West Africa Squadron

The British Royal Navy established the West Africa Squadron at substantial expense in 1808 after Parliament passed the Slave Trade Act of 1807, an Act for the Abolition of the Slave Trade. The squadron's task was to suppress the Atlantic slave trade by patrolling the coast of West Africa. With a home base at Portsmouth, England, it began with two small ships, the 32-gun fifth-rate frigate HMS Solebay and the Cruizer-class brig-sloop HMS Derwent. At the height of its operations, the squadron employed a sixth of the Royal Navy fleet and marines. In 1819 the Royal Navy established a West Coast of Africa Station and the West Africa Squadron became known as the Preventative Squadron. It remained an independent command until 1856 and then again 1866 to 1867.

Tecora was a Portuguese slave ship of the early 19th century. The brig was built especially for the slave trade although the transport across the Atlantic of human beings as slaves had already been outlawed by several nations in international treaties in the first decade of the 19th century. She was fast and maneuverable in order to evade British patrols that attempted to stop such illegal slave ships off the coast of Africa.

<i>La Amistad</i> Slave ship

La Amistad was a 19th-century two-masted schooner, owned by a Spaniard colonizing Cuba. It became renowned in July 1839 for a slave revolt by Mende captives, who had been captured by Portuguese slave hunters in Sierra Leone in violation of all extant treaties and brought to Cuba. Two Spanish plantation owners, Don José Ruiz and Don Pedro Montes, bought 53 captives, including four children, in Havana, Cuba and were transporting them on the ship to their plantations near Puerto Príncipe. The revolt began after the schooner's cook jokingly told the slaves that they were to be "killed, salted, and cooked". Sengbe Pieh, a Mende man, also known as Joseph Cinqué, unshackled himself and the others on the third day and started the revolt. They took control of the ship, killing the captain and the cook. In the melee, three Africans were also killed.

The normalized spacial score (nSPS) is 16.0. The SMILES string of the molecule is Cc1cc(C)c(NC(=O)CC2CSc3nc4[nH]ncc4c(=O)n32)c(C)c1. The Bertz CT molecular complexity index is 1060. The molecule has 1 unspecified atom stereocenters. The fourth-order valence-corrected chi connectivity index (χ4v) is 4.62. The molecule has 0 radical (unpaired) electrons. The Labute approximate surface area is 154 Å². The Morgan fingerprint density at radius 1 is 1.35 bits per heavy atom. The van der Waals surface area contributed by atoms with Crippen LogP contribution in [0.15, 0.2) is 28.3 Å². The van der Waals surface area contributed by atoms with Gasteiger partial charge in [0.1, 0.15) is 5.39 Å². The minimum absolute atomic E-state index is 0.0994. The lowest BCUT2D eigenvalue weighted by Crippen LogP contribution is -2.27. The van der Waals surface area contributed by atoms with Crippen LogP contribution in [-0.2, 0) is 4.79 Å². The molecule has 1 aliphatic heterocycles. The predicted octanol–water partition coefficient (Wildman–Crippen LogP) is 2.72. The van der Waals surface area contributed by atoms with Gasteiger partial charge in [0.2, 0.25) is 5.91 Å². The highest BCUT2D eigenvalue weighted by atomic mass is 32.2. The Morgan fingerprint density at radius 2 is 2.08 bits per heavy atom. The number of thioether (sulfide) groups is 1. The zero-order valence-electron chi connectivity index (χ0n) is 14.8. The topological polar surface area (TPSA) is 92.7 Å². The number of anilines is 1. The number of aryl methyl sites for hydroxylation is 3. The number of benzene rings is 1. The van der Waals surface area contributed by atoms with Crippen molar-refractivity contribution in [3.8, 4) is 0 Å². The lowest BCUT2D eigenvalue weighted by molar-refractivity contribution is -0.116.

James Covey

James Benjamin Covey was a sailor, remembered today chiefly for his role as interpreter during the legal proceedings in the United States federal courts that followed the 1839 revolt aboard the Spanish slave ship La Amistad. Covey, who spoke Mende and possibly other African languages as well as English, was instrumental for enabling the Mende passengers of the Amistad to communicate with the court and to defend themselves successfully against charges of mutiny and murder.

Trouvadore was a Spanish slave ship that was shipwrecked in 1841 near East Caicos in the course of a run transporting Africans to be illegally sold to the sugarcane plantations in Cuba. As the United Kingdom had a treaty with Spain prohibiting the international slave trade and had abolished slavery in its colonies in 1833, it freed the 192 slaves who survived the wreck. Individuals and families, a total of 168 Africans, were placed with salt proprietors for apprenticeships in the Turks and Caicos Islands; the remaining 24 Africans were settled in Nassau.

<i>Clotilda</i> (slave ship) Last known U.S. slave ship, used in 1860

The schooner Clotilda was the last known U.S. slave ship to bring captives from Africa to the United States, arriving at Mobile Bay, in autumn 1859 or July 9, 1860, with 110–160 slaves. The ship was a two-masted schooner, 86 feet (26 m) long with a beam of 23 ft (7.0 m).